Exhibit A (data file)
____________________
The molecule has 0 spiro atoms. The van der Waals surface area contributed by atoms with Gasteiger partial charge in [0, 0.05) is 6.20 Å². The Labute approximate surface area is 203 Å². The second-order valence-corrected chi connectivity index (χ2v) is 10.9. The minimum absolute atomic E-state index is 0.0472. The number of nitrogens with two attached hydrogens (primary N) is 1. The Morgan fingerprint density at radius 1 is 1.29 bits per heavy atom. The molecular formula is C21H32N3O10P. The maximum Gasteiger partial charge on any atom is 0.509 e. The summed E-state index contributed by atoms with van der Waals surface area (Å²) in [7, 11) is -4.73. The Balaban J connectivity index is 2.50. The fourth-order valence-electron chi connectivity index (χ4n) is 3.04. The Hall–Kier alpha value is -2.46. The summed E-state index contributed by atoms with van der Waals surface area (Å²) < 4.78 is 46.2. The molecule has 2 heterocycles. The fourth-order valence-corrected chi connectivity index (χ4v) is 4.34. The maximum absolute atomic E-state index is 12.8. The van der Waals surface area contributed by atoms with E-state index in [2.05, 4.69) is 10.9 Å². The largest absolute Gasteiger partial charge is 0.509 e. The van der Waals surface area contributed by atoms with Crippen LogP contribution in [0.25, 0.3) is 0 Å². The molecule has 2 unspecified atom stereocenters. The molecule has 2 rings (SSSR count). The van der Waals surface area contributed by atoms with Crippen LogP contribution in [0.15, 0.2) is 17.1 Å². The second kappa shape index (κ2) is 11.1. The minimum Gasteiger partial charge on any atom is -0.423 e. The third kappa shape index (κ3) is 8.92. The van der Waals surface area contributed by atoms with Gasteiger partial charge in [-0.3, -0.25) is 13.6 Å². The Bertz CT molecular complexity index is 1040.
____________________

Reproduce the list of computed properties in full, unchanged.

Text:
The molecule has 0 spiro atoms. The van der Waals surface area contributed by atoms with Gasteiger partial charge in [0, 0.05) is 6.20 Å². The Labute approximate surface area is 203 Å². The second-order valence-corrected chi connectivity index (χ2v) is 10.9. The minimum absolute atomic E-state index is 0.0472. The number of nitrogens with two attached hydrogens (primary N) is 1. The Morgan fingerprint density at radius 1 is 1.29 bits per heavy atom. The molecular formula is C21H32N3O10P. The maximum Gasteiger partial charge on any atom is 0.509 e. The summed E-state index contributed by atoms with van der Waals surface area (Å²) in [7, 11) is -4.73. The Balaban J connectivity index is 2.50. The fourth-order valence-electron chi connectivity index (χ4n) is 3.04. The Hall–Kier alpha value is -2.46. The summed E-state index contributed by atoms with van der Waals surface area (Å²) < 4.78 is 46.2. The molecule has 2 heterocycles. The fourth-order valence-corrected chi connectivity index (χ4v) is 4.34. The maximum absolute atomic E-state index is 12.8. The van der Waals surface area contributed by atoms with E-state index in [2.05, 4.69) is 10.9 Å². The largest absolute Gasteiger partial charge is 0.509 e. The van der Waals surface area contributed by atoms with Crippen LogP contribution in [0.25, 0.3) is 0 Å². The molecule has 2 unspecified atom stereocenters. The molecule has 2 rings (SSSR count). The van der Waals surface area contributed by atoms with Crippen LogP contribution in [0.15, 0.2) is 17.1 Å². The second kappa shape index (κ2) is 11.1. The minimum Gasteiger partial charge on any atom is -0.423 e. The third kappa shape index (κ3) is 8.92. The van der Waals surface area contributed by atoms with Gasteiger partial charge in [-0.3, -0.25) is 13.6 Å². The Bertz CT molecular complexity index is 1040.